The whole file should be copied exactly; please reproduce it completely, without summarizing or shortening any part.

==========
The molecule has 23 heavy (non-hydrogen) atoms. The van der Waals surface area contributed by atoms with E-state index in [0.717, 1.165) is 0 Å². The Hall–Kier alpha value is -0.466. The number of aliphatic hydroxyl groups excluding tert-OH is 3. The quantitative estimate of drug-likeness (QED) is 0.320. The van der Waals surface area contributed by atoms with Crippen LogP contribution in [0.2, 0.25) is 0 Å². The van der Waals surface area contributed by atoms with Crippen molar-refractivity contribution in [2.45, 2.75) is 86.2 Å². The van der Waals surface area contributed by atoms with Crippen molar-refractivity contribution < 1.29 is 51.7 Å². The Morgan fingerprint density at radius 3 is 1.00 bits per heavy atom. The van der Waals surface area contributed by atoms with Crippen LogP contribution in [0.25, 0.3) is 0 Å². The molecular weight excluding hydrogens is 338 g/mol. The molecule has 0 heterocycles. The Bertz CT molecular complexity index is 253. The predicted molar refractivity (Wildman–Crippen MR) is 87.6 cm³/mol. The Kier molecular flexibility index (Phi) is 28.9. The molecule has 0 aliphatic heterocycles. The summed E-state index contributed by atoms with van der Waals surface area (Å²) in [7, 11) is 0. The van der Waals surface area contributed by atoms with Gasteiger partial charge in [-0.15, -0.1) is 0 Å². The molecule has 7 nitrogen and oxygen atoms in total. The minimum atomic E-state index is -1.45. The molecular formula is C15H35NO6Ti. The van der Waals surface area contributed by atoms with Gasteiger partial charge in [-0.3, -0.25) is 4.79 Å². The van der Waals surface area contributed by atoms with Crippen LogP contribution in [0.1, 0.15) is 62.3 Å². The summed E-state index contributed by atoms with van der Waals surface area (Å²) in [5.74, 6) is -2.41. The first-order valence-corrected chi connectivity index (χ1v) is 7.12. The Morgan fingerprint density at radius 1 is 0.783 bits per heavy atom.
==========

The molecule has 23 heavy (non-hydrogen) atoms. The van der Waals surface area contributed by atoms with E-state index in [0.717, 1.165) is 0 Å². The Hall–Kier alpha value is -0.466. The number of aliphatic hydroxyl groups excluding tert-OH is 3. The quantitative estimate of drug-likeness (QED) is 0.320. The van der Waals surface area contributed by atoms with Crippen LogP contribution in [0.2, 0.25) is 0 Å². The van der Waals surface area contributed by atoms with Crippen molar-refractivity contribution in [2.45, 2.75) is 86.2 Å². The van der Waals surface area contributed by atoms with Crippen molar-refractivity contribution < 1.29 is 51.7 Å². The Morgan fingerprint density at radius 3 is 1.00 bits per heavy atom. The van der Waals surface area contributed by atoms with Crippen LogP contribution in [0.25, 0.3) is 0 Å². The molecular weight excluding hydrogens is 338 g/mol. The molecule has 0 heterocycles. The Bertz CT molecular complexity index is 253. The predicted molar refractivity (Wildman–Crippen MR) is 87.6 cm³/mol. The Kier molecular flexibility index (Phi) is 28.9. The molecule has 0 aliphatic heterocycles. The summed E-state index contributed by atoms with van der Waals surface area (Å²) in [7, 11) is 0. The van der Waals surface area contributed by atoms with Gasteiger partial charge in [-0.15, -0.1) is 0 Å². The molecule has 7 nitrogen and oxygen atoms in total. The minimum atomic E-state index is -1.45. The molecular formula is C15H35NO6Ti. The van der Waals surface area contributed by atoms with Gasteiger partial charge in [-0.3, -0.25) is 4.79 Å². The van der Waals surface area contributed by atoms with Crippen LogP contribution in [0.1, 0.15) is 62.3 Å². The summed E-state index contributed by atoms with van der Waals surface area (Å²) in [5.74, 6) is -2.41. The first-order valence-corrected chi connectivity index (χ1v) is 7.12. The Morgan fingerprint density at radius 1 is 0.783 bits per heavy atom.